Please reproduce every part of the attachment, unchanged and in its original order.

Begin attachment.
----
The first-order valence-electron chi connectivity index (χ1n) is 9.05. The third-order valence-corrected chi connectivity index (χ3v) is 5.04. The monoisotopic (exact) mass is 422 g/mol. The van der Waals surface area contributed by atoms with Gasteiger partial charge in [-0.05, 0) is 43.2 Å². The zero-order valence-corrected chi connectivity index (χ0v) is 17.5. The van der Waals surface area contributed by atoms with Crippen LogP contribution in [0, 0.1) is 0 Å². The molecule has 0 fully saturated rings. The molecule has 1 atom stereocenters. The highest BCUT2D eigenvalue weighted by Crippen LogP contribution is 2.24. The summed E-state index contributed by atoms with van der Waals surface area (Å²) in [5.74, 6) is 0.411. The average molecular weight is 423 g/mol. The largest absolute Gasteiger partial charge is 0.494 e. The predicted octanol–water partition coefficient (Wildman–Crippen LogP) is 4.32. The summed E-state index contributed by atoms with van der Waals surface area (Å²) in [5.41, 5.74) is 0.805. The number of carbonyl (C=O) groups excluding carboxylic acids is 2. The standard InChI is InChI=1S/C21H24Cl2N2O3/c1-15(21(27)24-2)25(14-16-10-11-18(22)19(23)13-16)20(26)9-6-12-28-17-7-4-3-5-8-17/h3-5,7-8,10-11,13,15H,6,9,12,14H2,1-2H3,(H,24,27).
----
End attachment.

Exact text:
The first-order valence-electron chi connectivity index (χ1n) is 9.05. The third-order valence-corrected chi connectivity index (χ3v) is 5.04. The monoisotopic (exact) mass is 422 g/mol. The van der Waals surface area contributed by atoms with Gasteiger partial charge in [-0.05, 0) is 43.2 Å². The zero-order valence-corrected chi connectivity index (χ0v) is 17.5. The van der Waals surface area contributed by atoms with Crippen LogP contribution in [0, 0.1) is 0 Å². The molecule has 0 fully saturated rings. The molecule has 1 atom stereocenters. The highest BCUT2D eigenvalue weighted by Crippen LogP contribution is 2.24. The summed E-state index contributed by atoms with van der Waals surface area (Å²) in [5.74, 6) is 0.411. The average molecular weight is 423 g/mol. The largest absolute Gasteiger partial charge is 0.494 e. The predicted octanol–water partition coefficient (Wildman–Crippen LogP) is 4.32. The summed E-state index contributed by atoms with van der Waals surface area (Å²) in [5.41, 5.74) is 0.805. The number of carbonyl (C=O) groups excluding carboxylic acids is 2. The standard InChI is InChI=1S/C21H24Cl2N2O3/c1-15(21(27)24-2)25(14-16-10-11-18(22)19(23)13-16)20(26)9-6-12-28-17-7-4-3-5-8-17/h3-5,7-8,10-11,13,15H,6,9,12,14H2,1-2H3,(H,24,27).